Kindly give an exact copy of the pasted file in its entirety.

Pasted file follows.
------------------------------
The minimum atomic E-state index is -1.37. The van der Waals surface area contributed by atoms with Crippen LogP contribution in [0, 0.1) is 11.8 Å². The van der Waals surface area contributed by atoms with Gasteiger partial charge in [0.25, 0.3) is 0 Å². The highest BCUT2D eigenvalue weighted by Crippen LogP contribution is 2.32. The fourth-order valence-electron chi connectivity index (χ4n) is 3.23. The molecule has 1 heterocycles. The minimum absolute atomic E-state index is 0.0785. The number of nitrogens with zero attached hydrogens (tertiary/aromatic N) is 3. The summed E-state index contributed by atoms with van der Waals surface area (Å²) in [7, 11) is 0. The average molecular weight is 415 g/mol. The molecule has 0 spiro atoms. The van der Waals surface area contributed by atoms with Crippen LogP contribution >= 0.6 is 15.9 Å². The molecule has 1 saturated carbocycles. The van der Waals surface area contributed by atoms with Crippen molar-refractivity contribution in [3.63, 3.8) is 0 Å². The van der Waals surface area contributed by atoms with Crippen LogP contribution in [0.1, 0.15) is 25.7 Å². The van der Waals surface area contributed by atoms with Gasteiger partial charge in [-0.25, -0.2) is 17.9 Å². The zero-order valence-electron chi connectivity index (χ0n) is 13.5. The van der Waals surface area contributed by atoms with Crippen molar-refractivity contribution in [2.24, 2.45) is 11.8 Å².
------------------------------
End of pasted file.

The minimum atomic E-state index is -1.37. The van der Waals surface area contributed by atoms with Crippen LogP contribution in [0, 0.1) is 11.8 Å². The van der Waals surface area contributed by atoms with Gasteiger partial charge in [0.25, 0.3) is 0 Å². The highest BCUT2D eigenvalue weighted by Crippen LogP contribution is 2.32. The fourth-order valence-electron chi connectivity index (χ4n) is 3.23. The molecule has 1 heterocycles. The minimum absolute atomic E-state index is 0.0785. The number of nitrogens with zero attached hydrogens (tertiary/aromatic N) is 3. The summed E-state index contributed by atoms with van der Waals surface area (Å²) in [7, 11) is 0. The average molecular weight is 415 g/mol. The molecule has 0 spiro atoms. The van der Waals surface area contributed by atoms with Crippen LogP contribution >= 0.6 is 15.9 Å². The molecule has 1 saturated carbocycles. The van der Waals surface area contributed by atoms with Crippen molar-refractivity contribution in [3.63, 3.8) is 0 Å². The van der Waals surface area contributed by atoms with Crippen LogP contribution in [0.1, 0.15) is 25.7 Å². The van der Waals surface area contributed by atoms with Gasteiger partial charge in [-0.25, -0.2) is 17.9 Å². The zero-order valence-electron chi connectivity index (χ0n) is 13.5. The van der Waals surface area contributed by atoms with Crippen molar-refractivity contribution in [2.24, 2.45) is 11.8 Å².